A Tesla Model S crashed in Austria back in October 2017, impacting a concrete construction barrier at high speed. The 19-year old woman who was driving was “only slightly injured,” and managed to get out of the car before the battery at the front of the car caught fire and burned her alive....this time.
Battery fires burn long and strong, with this burning Tesla taking no less than 35 firefighters and five fire trucks on standby to bring under control. The driver managed to get out and the firefighters stopped the fire before it spread to the entire battery pack.
The fire brigade put the car under a 48-hour quarantine at Tesla’s recommendation to ensure the rest of the batteries didn’t reignite. The manufacturer says to use “large amounts of water” to extinguish a battery fire in its vehicles and to monitor the battery with a thermal imaging camera for at least one hour after it appears completely cooled.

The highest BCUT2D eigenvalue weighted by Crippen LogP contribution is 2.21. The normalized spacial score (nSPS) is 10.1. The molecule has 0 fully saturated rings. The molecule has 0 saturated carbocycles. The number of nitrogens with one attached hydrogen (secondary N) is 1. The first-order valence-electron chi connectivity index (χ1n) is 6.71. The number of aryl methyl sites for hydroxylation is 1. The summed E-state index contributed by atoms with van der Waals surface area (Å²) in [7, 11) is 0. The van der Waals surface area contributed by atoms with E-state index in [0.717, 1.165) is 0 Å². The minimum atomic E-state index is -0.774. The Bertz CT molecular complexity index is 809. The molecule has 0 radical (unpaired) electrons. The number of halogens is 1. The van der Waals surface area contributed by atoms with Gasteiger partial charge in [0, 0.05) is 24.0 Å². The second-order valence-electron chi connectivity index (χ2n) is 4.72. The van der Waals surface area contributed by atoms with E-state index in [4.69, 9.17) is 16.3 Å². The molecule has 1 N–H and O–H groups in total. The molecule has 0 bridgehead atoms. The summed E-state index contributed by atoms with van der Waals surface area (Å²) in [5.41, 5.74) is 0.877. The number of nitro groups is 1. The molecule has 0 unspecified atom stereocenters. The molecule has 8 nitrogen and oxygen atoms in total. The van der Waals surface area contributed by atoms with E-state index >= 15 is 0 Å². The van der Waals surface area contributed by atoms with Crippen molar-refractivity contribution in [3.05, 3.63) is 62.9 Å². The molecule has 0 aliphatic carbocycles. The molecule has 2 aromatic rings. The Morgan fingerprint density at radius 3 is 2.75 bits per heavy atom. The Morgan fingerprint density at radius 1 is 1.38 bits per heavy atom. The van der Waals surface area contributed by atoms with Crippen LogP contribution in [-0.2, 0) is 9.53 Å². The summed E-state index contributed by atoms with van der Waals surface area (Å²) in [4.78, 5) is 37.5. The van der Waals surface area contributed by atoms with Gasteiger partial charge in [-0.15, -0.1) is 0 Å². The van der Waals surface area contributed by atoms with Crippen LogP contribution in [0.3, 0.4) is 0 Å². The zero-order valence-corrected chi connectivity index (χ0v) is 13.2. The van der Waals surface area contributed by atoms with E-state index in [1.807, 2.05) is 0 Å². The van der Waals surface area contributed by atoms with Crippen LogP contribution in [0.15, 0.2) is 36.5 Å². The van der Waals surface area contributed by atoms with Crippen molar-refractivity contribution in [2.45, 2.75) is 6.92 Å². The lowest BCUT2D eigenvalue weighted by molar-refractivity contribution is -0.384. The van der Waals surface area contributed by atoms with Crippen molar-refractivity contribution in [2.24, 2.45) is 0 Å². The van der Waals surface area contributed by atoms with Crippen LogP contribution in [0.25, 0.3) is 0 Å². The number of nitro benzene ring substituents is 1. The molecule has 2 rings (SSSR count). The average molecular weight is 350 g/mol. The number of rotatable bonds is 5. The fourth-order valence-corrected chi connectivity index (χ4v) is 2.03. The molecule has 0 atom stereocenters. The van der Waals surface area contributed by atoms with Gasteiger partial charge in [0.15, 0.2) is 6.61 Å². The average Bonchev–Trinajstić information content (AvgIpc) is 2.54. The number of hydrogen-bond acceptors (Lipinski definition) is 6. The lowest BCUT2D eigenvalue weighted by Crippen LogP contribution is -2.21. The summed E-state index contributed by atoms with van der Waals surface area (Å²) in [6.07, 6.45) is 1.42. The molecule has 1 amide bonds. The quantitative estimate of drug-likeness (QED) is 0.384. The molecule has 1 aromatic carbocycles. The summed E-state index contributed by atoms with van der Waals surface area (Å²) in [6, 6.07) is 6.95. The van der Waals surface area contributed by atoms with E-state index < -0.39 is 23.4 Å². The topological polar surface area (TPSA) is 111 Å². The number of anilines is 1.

In their words:
“If the high voltage battery catches fire, is exposed to high heat, or is bent, twisted, cracked, or breached in any way, use large amounts of water to cool the battery. DO NOT extinguish with a small amount of water. Always establish or request an additional water supply.”
Batteries can spark more fires even after appearing cool and stable. Think back to Samsung’s issues with its Galaxy Note 7 smartphone for an idea of what a problematic battery can do. Thankfully this Tesla incident caused no harm or fatalities, but it pays to remember that an electric vehicle is no more or no less dangerous than driving around with a tank full of flammable liquid sloshing around.